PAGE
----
This gives CSP the ability to displace the base load power of coal plants, which is a top priority for mitagating climate change.

    NREL says a parabolic trough CSP system with 6 hours heat storage has a capacity factor of 40% and that up to 70% capacity factor is feasable with more heat storage.

    The potential is huge for solar thermal. The California deserts alone have the potential for 660 GW of solar thermal, using only land with a 1% slope or less, and avoiding environmentally sensitive areas. Land with up to 3% slope is good enough.
    Compare that with California’s present total generating capacity from all sources- 58 GW.

    Using less than 1% of the U.S southwest desert areas for CSP could power the whole country.

    Opposing solar thermal in the desert for the sake of the desert ecosystem, is short sighted. If we don’t drastically reduce our CO2 emissions as soon as possible, like yesterday, climate scientists now say that 30% of the earth and the entire U.S. southwest will go into a drought that lasts 1000 years. Soil moisture content in the southwest would go down by 20-50%. A dustbowl would extend from California to Kansas.
    This would turn the deserts there into something like the Sahara. The damage to the desert ecosytems would be completely devestating. We will only use a tiny percent of the deserts to achieve the desired end. The roughly 100 mile by 100 mile area in which CSP could power the whole country would be stretched from California to West Texas. And I don’t believe we will build enough to power the whole country on CSP alone. We don’t need to. With PV and wind power added to CSP, we can power most of the country.

  4. Solar in the desert makes sense to me if you believe you can shade large swaths of land without unintended consequences.
    PV has the added green advantage of covering and already developed ecosystem. It is essentially an in fill solution.

  5. Pardon me, but what’s wrong with you (E2T) people?

    First, who cares about efficiency? We are talking about harvesting a resource that is pouring down at 1000 Watts per square meter on a sunny day. Efficiency is not the issue, overall cost is.

    And that’s the second point. PVs are really expensive. Not because of the install, or the separate sites, or whatever, it’s because the panels themselves are really expensive. 5 to 6 dollars per watt. Compare with 10 cents per kilowatt hour, and you see you need
    60000 sunny hours to recoup the cost of your panel. Assuming on average 6 sunny hours per day, that works out to more than 27 YEARS to recoup the cost of the panel itself. (Yes, the state of California offers $$$ credits for the panel, but that doesn’t mean that someone isn’t paying for all of this.)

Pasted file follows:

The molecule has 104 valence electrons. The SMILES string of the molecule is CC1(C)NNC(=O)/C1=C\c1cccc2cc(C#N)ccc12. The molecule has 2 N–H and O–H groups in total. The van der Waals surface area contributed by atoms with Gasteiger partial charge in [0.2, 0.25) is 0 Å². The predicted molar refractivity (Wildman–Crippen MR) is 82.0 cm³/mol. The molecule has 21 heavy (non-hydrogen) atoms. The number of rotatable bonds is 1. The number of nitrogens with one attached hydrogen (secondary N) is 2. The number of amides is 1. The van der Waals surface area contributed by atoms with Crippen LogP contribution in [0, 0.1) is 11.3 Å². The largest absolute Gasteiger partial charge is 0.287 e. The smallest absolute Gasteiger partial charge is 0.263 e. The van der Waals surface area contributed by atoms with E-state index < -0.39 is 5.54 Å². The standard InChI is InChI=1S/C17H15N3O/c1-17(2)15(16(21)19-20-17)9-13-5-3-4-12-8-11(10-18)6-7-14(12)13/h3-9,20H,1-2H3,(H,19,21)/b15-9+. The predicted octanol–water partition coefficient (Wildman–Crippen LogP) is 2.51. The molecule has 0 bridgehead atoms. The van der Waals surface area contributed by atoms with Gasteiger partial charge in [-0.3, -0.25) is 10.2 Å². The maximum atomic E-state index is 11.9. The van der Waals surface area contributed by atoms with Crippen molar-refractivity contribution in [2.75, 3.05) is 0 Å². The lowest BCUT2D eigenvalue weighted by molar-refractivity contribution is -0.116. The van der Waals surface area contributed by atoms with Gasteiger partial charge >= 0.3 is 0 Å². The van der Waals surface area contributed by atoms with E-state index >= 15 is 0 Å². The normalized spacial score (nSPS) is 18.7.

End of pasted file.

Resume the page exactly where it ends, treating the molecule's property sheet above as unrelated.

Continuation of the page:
One should add “local thermal solar” to the list. 25kW units based on Stirling engine technology, deployed at the residential or neighborhood level. Less cost than PV, less transmission problems that the big thermal plants.

  6. Rob Bernier

    Given the pros and cons of each side, including the costs for the PV processing plant, and the turbine plant, how does the cost benefit analysis work out?

  7. George Hefferon

    Do we need to have solar panels on every roof? What about small community facilities to spread the initial investment. I also think that PPAs may emerge as the enabler of PV solar for residences and small commercial applications. I’d be interested in reactions to this latter thought.

  8. DS in NJ

    “Solar thermal plants need a lot of water”
    WTF?? The water is not consumed, just repeatedly heated & cooled. It doesn’t even have to be potable water.

  9. Real energy independence will come from individual solar roofs not central systems.

    This is recognized in Germany and Japan.

    What about footprint? Why do we want to continue using up land when there are already millions of square miles of existing roofs? What about terrorist attacks on a centralized power plant? Terrorists would find it difficult to blow up millions of roofs, unless we continue to allow Iran to build nuclear weapons.

  10. I’d add a couple more cons to the PV side.

    1. The distributed systems require a smarter grid, which is happening, but from what I can tell, pretty slowly.

    2. PV, to make a difference, will require individual consumer acceptance and even given all the services cropping up to make the decision easier, a basic monetary payback of more than 5 years is going to be a tough sell for many people.

    And a pro:

    1. Your PV setup will still work if the electrical grid goes down. It might be less efficient, but it’s more resilient.